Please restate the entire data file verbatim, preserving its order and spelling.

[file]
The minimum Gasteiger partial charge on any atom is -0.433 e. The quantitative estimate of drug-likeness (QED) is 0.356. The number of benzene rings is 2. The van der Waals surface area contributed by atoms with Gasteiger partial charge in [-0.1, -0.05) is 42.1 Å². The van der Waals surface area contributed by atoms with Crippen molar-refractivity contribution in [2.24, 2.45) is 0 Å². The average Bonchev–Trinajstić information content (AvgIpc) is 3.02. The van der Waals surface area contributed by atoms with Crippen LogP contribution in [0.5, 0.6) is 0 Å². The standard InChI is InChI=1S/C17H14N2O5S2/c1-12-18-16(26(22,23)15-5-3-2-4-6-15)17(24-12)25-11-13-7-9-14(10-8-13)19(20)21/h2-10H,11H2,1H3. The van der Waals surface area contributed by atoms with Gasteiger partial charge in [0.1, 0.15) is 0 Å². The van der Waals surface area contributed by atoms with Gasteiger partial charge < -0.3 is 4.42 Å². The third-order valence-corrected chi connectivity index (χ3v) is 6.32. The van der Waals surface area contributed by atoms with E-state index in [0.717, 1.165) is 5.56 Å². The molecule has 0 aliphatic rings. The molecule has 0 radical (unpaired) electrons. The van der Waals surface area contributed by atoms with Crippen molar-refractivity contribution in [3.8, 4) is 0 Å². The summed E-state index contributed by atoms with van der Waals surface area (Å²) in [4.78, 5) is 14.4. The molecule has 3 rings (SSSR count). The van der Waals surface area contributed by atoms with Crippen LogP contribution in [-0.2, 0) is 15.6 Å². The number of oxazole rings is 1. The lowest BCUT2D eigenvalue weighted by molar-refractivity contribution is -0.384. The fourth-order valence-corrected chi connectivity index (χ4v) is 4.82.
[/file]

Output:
The minimum Gasteiger partial charge on any atom is -0.433 e. The quantitative estimate of drug-likeness (QED) is 0.356. The number of benzene rings is 2. The van der Waals surface area contributed by atoms with Gasteiger partial charge in [-0.1, -0.05) is 42.1 Å². The van der Waals surface area contributed by atoms with Crippen molar-refractivity contribution in [2.24, 2.45) is 0 Å². The average Bonchev–Trinajstić information content (AvgIpc) is 3.02. The van der Waals surface area contributed by atoms with Crippen LogP contribution in [0.5, 0.6) is 0 Å². The standard InChI is InChI=1S/C17H14N2O5S2/c1-12-18-16(26(22,23)15-5-3-2-4-6-15)17(24-12)25-11-13-7-9-14(10-8-13)19(20)21/h2-10H,11H2,1H3. The van der Waals surface area contributed by atoms with Gasteiger partial charge in [0.1, 0.15) is 0 Å². The van der Waals surface area contributed by atoms with Gasteiger partial charge < -0.3 is 4.42 Å². The third-order valence-corrected chi connectivity index (χ3v) is 6.32. The van der Waals surface area contributed by atoms with E-state index in [0.717, 1.165) is 5.56 Å². The molecule has 0 aliphatic rings. The molecule has 0 radical (unpaired) electrons. The van der Waals surface area contributed by atoms with Crippen molar-refractivity contribution in [3.8, 4) is 0 Å². The summed E-state index contributed by atoms with van der Waals surface area (Å²) in [4.78, 5) is 14.4. The molecule has 3 rings (SSSR count). The van der Waals surface area contributed by atoms with Crippen LogP contribution in [-0.2, 0) is 15.6 Å². The number of oxazole rings is 1. The lowest BCUT2D eigenvalue weighted by molar-refractivity contribution is -0.384. The fourth-order valence-corrected chi connectivity index (χ4v) is 4.82.